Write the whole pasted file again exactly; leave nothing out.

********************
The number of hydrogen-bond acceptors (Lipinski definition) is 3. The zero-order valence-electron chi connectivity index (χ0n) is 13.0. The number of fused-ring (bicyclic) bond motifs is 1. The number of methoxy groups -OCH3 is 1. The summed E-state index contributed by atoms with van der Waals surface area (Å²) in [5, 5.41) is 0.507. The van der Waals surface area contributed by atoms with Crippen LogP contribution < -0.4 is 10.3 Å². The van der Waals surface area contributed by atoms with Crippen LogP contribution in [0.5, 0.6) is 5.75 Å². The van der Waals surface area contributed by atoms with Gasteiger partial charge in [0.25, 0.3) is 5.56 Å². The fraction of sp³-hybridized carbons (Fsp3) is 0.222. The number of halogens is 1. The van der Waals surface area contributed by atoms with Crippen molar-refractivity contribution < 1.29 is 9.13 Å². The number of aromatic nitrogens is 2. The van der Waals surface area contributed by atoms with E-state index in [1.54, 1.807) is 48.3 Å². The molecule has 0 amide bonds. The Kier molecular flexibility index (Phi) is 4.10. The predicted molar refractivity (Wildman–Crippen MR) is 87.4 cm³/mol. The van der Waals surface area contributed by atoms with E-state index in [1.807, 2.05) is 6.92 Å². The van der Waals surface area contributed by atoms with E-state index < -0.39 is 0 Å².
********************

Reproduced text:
The number of hydrogen-bond acceptors (Lipinski definition) is 3. The zero-order valence-electron chi connectivity index (χ0n) is 13.0. The number of fused-ring (bicyclic) bond motifs is 1. The number of methoxy groups -OCH3 is 1. The summed E-state index contributed by atoms with van der Waals surface area (Å²) in [5, 5.41) is 0.507. The van der Waals surface area contributed by atoms with Crippen LogP contribution < -0.4 is 10.3 Å². The van der Waals surface area contributed by atoms with Crippen LogP contribution in [0.5, 0.6) is 5.75 Å². The van der Waals surface area contributed by atoms with Gasteiger partial charge in [0.25, 0.3) is 5.56 Å². The fraction of sp³-hybridized carbons (Fsp3) is 0.222. The number of halogens is 1. The van der Waals surface area contributed by atoms with Crippen molar-refractivity contribution < 1.29 is 9.13 Å². The number of aromatic nitrogens is 2. The van der Waals surface area contributed by atoms with E-state index in [1.54, 1.807) is 48.3 Å². The molecule has 0 amide bonds. The Kier molecular flexibility index (Phi) is 4.10. The predicted molar refractivity (Wildman–Crippen MR) is 87.4 cm³/mol. The van der Waals surface area contributed by atoms with E-state index in [1.807, 2.05) is 6.92 Å². The van der Waals surface area contributed by atoms with E-state index < -0.39 is 0 Å².